Tripping Over Cats

le-mie-tigri-preferite-a-01Every night while it is still very dark, I get up and stumble toward the bathroom.

I could turn on a light but I choose not to. I could also face the terrible wrath of my wife by turning on a light but I also choose not to.

So I stumble in the dark.

Even half asleep, I remember to swing wide around the cedar chest that waits in ambush at foot of the bed. Once clear of the chest, I veer left to avoid the dresser whose sharp edges hover at hip level.

If the hallway is bright with moonlight, I am home free but if it is dark, I trip over cats.

It is always the same. I trip over them because they refuse to sleep anywhere else and there is no way to avoid them.  If I stay to the right, they sprawl to the right.  If I feel my way along the left side of the hall, they have that covered too. If I take a middle tack, I nail both of them.

Either way, they yowl and I cuss.

It is not like they don’t see me coming. They do. They track my progress as I grope toward them in the dark. They know that I don’t see them, yet they lay there like landmines. They follow my every footfall until I step on them.

Then they savor their indignation.

For a cat, there is nothing more satisfying than being on the right side of a moral equation and having suffered for it. It is better than catnip.

So why do they do that?

If I had an elephant for a pet, I surely wouldn’t lay in its path in the dark.  But at least for my cats, being tread upon provides just the right amount of leverage for household politics.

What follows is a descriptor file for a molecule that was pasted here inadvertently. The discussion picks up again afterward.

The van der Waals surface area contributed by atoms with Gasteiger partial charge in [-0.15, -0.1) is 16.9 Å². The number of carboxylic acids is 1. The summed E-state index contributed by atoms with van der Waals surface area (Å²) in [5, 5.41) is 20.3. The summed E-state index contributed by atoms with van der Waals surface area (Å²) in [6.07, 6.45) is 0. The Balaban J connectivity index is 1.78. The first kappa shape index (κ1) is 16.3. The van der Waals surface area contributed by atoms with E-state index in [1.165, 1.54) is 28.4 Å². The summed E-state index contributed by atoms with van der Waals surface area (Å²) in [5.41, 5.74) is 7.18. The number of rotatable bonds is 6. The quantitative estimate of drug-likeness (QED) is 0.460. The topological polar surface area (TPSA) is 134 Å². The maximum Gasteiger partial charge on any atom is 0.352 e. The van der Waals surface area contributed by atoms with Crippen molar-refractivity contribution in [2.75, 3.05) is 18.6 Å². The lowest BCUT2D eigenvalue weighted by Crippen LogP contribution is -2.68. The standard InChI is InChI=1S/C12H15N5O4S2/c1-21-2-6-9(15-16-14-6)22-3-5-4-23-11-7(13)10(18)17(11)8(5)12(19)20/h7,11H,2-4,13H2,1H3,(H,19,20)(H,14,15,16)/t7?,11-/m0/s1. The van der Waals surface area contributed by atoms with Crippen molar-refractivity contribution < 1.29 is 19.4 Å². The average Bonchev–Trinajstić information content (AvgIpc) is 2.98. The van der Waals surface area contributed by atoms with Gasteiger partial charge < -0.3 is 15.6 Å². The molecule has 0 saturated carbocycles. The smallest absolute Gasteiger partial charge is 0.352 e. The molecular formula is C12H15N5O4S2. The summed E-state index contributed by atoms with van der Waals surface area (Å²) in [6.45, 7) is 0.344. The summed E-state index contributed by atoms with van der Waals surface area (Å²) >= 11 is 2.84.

In the morning while I make breakfast, they pad into the kitchen and one after the other,  sit on their haunches to confront me. They know that I know what I did to them in the dark and they figure it ought to be worth something.

So I toss them a few scraps of bacon.

It is not enough.

I try to sooth their indignation by scratching between their ears then I check their food dish and their water and their litter-box and I keep doing little things for them – until I stop and ask myself why am I doing these things? Why am I allowing myself to be guilted by two cats who, night after night, deliberately sleep in the hall knowing that I will stumble over them?

Because it works.

The ranks of the aggrieved are always bursting with volunteers – at least in our house.  For every time a cat is trod upon – privilege follows.

But then they do as they always do – they take it too far.

While I am frying bacon in the pan, first one then the other will leap up onto the counter and gently tip-toe, taking one tentative step at a time toward my plate of bacon.

That is when I stomp my feet hard enough to rattle the cupboards  – and they scatter, perhaps pondering, if only for a instant, what those feet are capable of.

Author: Almost Iowa

38 thoughts on “Tripping Over Cats”

  1. Oh, those devious felines. Our cats like to lay on the stairs at various times of the day and evening – my husband calls them the “murder pusses.”

  2. Until reading this, I had thought cats’ evil tripping ways were confined to stair-writhing. There is, apparently, nothing they won’t do to try to destroy us. You go ahead and keep trying to delay the inevitable with offerings of pig meat.

    I will miss your pieces when you’re gone, Greg. I don’t think the cats will be anywhere near so good at typing, nor half so funny.

    1. In point of fact, the cats are excellent bloggers. A number of these posts are theirs. They work for pig meat – and who says bloggers don’t get paid?

      1. Blame those typos on the kitties!
        Actually not a bad strategy. I blame my many oopses on lupus, high notebook turnover, the sun in my eyes, and that ding-danged voice recognition mushware. That I don’t use.